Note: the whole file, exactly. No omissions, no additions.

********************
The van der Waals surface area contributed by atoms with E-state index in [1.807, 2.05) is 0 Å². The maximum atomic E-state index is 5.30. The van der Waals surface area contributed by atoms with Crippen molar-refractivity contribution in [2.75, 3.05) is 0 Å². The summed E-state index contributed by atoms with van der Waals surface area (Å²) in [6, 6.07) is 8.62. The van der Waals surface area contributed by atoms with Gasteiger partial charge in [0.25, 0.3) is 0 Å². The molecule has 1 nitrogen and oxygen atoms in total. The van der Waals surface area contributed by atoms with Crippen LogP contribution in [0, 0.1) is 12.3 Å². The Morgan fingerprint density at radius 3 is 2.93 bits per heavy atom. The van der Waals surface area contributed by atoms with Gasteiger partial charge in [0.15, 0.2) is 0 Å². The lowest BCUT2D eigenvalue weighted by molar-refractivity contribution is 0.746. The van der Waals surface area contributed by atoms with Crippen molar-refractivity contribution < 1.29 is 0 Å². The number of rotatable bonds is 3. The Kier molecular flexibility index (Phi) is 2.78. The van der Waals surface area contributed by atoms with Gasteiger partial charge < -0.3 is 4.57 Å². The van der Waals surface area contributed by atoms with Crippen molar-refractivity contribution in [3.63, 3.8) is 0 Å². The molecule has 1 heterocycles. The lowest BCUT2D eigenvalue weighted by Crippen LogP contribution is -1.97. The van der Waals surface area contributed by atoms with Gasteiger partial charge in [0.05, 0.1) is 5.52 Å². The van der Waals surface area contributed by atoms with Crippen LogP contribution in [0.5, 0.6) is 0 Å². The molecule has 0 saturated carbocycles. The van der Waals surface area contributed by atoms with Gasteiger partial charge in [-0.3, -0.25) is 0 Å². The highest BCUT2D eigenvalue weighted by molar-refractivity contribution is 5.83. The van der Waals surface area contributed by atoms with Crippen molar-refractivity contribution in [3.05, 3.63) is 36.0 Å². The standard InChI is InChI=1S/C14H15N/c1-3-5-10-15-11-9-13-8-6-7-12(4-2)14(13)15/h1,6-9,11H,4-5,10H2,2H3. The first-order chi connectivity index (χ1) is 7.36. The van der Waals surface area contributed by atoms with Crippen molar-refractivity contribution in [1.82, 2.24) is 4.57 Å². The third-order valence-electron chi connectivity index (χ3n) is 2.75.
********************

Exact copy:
The van der Waals surface area contributed by atoms with E-state index in [1.807, 2.05) is 0 Å². The maximum atomic E-state index is 5.30. The van der Waals surface area contributed by atoms with Crippen molar-refractivity contribution in [2.75, 3.05) is 0 Å². The summed E-state index contributed by atoms with van der Waals surface area (Å²) in [6, 6.07) is 8.62. The van der Waals surface area contributed by atoms with Gasteiger partial charge in [0.25, 0.3) is 0 Å². The molecule has 1 nitrogen and oxygen atoms in total. The van der Waals surface area contributed by atoms with Crippen LogP contribution in [0, 0.1) is 12.3 Å². The Morgan fingerprint density at radius 3 is 2.93 bits per heavy atom. The van der Waals surface area contributed by atoms with Gasteiger partial charge in [0.15, 0.2) is 0 Å². The lowest BCUT2D eigenvalue weighted by molar-refractivity contribution is 0.746. The van der Waals surface area contributed by atoms with Crippen molar-refractivity contribution < 1.29 is 0 Å². The number of rotatable bonds is 3. The Kier molecular flexibility index (Phi) is 2.78. The van der Waals surface area contributed by atoms with Gasteiger partial charge < -0.3 is 4.57 Å². The van der Waals surface area contributed by atoms with Crippen molar-refractivity contribution in [3.63, 3.8) is 0 Å². The molecule has 1 heterocycles. The lowest BCUT2D eigenvalue weighted by Crippen LogP contribution is -1.97. The van der Waals surface area contributed by atoms with Gasteiger partial charge in [0.05, 0.1) is 5.52 Å². The van der Waals surface area contributed by atoms with Crippen LogP contribution in [0.5, 0.6) is 0 Å². The molecule has 0 saturated carbocycles. The van der Waals surface area contributed by atoms with Gasteiger partial charge in [-0.3, -0.25) is 0 Å². The highest BCUT2D eigenvalue weighted by molar-refractivity contribution is 5.83. The van der Waals surface area contributed by atoms with Crippen molar-refractivity contribution in [3.05, 3.63) is 36.0 Å². The standard InChI is InChI=1S/C14H15N/c1-3-5-10-15-11-9-13-8-6-7-12(4-2)14(13)15/h1,6-9,11H,4-5,10H2,2H3. The first-order chi connectivity index (χ1) is 7.36. The van der Waals surface area contributed by atoms with Crippen molar-refractivity contribution in [1.82, 2.24) is 4.57 Å². The third-order valence-electron chi connectivity index (χ3n) is 2.75.